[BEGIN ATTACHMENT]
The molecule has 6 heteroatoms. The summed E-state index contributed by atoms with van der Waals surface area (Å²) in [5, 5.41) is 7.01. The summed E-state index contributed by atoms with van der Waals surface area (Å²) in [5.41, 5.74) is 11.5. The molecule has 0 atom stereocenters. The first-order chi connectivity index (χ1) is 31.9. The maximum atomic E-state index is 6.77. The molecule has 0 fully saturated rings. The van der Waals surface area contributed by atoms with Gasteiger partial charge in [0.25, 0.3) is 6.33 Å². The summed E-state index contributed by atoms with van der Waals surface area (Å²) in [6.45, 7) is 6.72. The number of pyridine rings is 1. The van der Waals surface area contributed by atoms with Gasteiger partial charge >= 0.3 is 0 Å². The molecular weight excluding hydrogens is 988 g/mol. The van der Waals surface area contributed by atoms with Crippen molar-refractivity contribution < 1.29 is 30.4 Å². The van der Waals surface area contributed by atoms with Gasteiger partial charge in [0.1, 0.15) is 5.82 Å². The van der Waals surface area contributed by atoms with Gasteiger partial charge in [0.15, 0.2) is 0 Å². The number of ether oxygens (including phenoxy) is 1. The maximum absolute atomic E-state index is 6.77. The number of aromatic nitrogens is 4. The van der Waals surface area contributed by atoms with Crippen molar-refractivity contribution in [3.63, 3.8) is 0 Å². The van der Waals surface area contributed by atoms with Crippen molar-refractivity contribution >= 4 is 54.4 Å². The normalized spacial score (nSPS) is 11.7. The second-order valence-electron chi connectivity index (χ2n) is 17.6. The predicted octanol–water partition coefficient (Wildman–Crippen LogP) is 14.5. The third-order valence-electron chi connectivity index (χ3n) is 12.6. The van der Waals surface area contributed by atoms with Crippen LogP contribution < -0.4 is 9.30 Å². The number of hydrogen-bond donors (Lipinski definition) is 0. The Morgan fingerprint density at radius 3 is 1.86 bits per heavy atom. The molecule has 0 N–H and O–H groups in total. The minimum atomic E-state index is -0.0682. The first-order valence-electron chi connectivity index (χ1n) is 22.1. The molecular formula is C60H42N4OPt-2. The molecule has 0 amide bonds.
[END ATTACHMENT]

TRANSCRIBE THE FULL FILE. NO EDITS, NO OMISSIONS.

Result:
The molecule has 6 heteroatoms. The summed E-state index contributed by atoms with van der Waals surface area (Å²) in [5, 5.41) is 7.01. The summed E-state index contributed by atoms with van der Waals surface area (Å²) in [5.41, 5.74) is 11.5. The molecule has 0 atom stereocenters. The first-order chi connectivity index (χ1) is 31.9. The maximum atomic E-state index is 6.77. The molecule has 0 fully saturated rings. The van der Waals surface area contributed by atoms with Gasteiger partial charge in [0.25, 0.3) is 6.33 Å². The summed E-state index contributed by atoms with van der Waals surface area (Å²) in [6.45, 7) is 6.72. The number of pyridine rings is 1. The van der Waals surface area contributed by atoms with Gasteiger partial charge >= 0.3 is 0 Å². The molecular weight excluding hydrogens is 988 g/mol. The van der Waals surface area contributed by atoms with Crippen molar-refractivity contribution < 1.29 is 30.4 Å². The van der Waals surface area contributed by atoms with Gasteiger partial charge in [0.1, 0.15) is 5.82 Å². The van der Waals surface area contributed by atoms with Gasteiger partial charge in [0.15, 0.2) is 0 Å². The number of ether oxygens (including phenoxy) is 1. The maximum absolute atomic E-state index is 6.77. The number of aromatic nitrogens is 4. The van der Waals surface area contributed by atoms with Crippen molar-refractivity contribution in [3.63, 3.8) is 0 Å². The van der Waals surface area contributed by atoms with Crippen molar-refractivity contribution >= 4 is 54.4 Å². The normalized spacial score (nSPS) is 11.7. The second-order valence-electron chi connectivity index (χ2n) is 17.6. The predicted octanol–water partition coefficient (Wildman–Crippen LogP) is 14.5. The third-order valence-electron chi connectivity index (χ3n) is 12.6. The van der Waals surface area contributed by atoms with Crippen LogP contribution < -0.4 is 9.30 Å². The number of hydrogen-bond donors (Lipinski definition) is 0. The Morgan fingerprint density at radius 3 is 1.86 bits per heavy atom. The molecule has 0 N–H and O–H groups in total. The minimum atomic E-state index is -0.0682. The first-order valence-electron chi connectivity index (χ1n) is 22.1. The molecular formula is C60H42N4OPt-2. The molecule has 0 amide bonds.